Working in the voluntary sector
Working in the voluntary sector

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Working in the voluntary sector

5 Understanding conflict constructively

Conflict is not necessarily bad or unproductive, either from the point of view of the organisation as a whole, or from the point of view of the individuals or groups within it. It is important to realise that whether a conflict is viewed as constructive or destructive will depend very much on the position and point of view of the people observing it. A dispute between two departmental managers over their respective shares of new resources may benefit the organisation because it creates a better understanding of the two departments’ needs, but it may still be painful for one or both of the individuals involved.

There are several ways in which conflict can have benefits.

Improved interpersonal relations

  • People need room to release the strong feelings that they are likely to have about at least some aspects of work and their colleagues. This is probably healthier than harbouring anger or resentment.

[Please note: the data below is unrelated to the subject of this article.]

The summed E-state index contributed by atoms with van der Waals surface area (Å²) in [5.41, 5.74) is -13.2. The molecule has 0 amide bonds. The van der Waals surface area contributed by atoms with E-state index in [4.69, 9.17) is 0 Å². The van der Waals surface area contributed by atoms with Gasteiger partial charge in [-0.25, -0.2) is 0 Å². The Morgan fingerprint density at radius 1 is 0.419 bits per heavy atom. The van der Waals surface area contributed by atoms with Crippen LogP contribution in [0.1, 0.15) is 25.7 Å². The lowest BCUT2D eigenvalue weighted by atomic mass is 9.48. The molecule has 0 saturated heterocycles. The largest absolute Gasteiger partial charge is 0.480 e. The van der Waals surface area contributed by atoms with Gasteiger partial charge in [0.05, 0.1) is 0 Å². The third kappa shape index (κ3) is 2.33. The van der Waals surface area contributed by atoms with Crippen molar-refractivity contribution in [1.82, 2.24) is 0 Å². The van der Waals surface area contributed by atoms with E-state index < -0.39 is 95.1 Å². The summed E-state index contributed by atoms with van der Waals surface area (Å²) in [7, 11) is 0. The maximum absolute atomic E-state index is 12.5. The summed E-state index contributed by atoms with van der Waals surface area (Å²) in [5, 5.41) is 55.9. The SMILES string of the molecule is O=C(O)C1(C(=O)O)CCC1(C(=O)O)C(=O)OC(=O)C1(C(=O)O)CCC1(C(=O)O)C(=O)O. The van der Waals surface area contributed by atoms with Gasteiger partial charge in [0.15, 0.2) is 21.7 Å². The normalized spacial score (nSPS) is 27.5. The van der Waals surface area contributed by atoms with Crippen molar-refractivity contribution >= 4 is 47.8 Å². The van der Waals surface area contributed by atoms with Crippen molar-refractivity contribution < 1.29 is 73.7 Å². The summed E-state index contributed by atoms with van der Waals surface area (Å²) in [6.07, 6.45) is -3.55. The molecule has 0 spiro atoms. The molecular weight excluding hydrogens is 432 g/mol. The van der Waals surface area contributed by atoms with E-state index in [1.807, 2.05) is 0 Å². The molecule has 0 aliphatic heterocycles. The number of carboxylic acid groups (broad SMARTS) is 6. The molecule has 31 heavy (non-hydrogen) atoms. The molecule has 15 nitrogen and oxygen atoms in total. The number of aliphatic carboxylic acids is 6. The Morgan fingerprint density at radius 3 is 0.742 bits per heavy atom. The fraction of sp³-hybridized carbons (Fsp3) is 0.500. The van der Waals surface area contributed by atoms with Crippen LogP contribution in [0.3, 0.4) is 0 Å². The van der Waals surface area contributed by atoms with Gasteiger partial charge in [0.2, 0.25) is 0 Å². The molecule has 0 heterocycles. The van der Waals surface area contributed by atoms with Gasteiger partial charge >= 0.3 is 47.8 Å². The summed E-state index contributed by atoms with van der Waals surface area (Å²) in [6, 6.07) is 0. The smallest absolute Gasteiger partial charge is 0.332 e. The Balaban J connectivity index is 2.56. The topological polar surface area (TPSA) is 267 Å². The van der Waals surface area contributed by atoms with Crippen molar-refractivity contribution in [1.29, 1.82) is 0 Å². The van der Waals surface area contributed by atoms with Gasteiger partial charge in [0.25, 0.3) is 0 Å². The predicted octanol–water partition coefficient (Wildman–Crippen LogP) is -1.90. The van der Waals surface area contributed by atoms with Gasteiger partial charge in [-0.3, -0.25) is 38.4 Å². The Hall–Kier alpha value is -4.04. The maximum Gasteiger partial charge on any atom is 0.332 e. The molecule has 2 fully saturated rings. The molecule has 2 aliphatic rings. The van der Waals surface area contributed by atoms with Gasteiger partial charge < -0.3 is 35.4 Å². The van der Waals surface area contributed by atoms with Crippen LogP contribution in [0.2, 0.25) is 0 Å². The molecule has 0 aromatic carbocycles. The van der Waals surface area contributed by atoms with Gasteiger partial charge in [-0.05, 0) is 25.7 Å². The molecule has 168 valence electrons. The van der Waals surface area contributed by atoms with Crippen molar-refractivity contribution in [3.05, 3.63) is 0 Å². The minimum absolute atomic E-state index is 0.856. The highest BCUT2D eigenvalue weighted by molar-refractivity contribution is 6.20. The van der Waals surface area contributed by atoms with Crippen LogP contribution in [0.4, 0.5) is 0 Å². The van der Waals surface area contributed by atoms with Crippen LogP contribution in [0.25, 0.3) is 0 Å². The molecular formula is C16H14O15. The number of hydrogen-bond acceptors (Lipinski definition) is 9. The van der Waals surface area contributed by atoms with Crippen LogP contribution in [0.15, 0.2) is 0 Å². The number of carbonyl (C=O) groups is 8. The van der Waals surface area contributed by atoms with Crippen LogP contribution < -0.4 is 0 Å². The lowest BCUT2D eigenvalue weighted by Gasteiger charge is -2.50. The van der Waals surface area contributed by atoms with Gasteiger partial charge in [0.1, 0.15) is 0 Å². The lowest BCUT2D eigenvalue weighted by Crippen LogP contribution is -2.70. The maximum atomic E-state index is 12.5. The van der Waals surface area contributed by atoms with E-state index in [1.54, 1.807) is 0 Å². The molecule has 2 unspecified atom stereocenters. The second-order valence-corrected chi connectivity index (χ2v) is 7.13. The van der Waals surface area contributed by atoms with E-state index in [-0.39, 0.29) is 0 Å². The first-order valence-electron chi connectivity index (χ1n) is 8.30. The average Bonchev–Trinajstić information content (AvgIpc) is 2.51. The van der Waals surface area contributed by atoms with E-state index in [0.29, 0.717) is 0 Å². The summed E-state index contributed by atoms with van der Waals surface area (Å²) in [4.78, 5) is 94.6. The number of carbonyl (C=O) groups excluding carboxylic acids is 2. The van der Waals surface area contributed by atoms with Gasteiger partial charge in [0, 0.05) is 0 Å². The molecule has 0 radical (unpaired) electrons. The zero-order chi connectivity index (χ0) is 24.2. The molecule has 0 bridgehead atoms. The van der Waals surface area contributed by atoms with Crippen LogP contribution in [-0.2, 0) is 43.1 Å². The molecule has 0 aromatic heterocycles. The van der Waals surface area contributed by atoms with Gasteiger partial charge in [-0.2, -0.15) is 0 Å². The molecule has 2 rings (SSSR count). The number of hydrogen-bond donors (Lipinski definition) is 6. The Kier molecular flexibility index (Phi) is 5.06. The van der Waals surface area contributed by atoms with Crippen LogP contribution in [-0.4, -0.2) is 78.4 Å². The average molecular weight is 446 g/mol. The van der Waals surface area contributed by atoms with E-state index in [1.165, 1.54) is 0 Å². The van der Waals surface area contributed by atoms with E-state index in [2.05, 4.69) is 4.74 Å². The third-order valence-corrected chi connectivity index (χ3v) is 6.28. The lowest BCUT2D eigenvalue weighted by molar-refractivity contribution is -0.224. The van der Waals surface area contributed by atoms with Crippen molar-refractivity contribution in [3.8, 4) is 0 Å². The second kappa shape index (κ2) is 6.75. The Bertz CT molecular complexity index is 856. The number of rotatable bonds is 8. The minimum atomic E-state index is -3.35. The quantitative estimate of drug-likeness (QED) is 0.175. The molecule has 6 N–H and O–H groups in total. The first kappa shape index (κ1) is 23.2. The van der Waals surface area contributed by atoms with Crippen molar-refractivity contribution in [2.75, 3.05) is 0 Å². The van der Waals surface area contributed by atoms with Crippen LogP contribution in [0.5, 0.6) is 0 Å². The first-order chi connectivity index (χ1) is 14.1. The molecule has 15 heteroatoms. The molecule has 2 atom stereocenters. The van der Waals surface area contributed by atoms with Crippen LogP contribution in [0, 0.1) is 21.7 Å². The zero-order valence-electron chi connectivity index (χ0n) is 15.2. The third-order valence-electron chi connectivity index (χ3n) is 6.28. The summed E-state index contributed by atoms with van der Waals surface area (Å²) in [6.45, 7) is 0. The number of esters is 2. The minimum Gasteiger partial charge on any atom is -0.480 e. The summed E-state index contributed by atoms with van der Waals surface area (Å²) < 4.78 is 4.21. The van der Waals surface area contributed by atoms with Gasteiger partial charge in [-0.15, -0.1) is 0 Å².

• We often fail to realise how strongly someone feels about certain issues. A sudden confrontation may help to reveal why particular relationships have not been successful and so help to improve them in future.

Improved group dynamics

  • Conflict can help to improve group dynamics by revealing personal agendas and laying the foundation for appropriate group goals, norms and procedures.
  • If some group members are able to disagree in an open way, this can encourage other, less confident or less assertive members of a group to contribute their ideas more actively.

Improved ideas and practices

  • Being forced to justify ideas may help a person or a group to think them through more clearly and vigorously.
  • Hearing alternative suggestions and ideas may enable a group to arrive at a better solution to the problem at hand.
  • The conflict may reveal some deeper underlying structural or procedural problem that needs to be addressed. For example, a volunteer organiser felt herself to be the focus of personal conflict from the volunteers. When she confronted one or two of them about it, she discovered that the problem actually lay with the new rotas.
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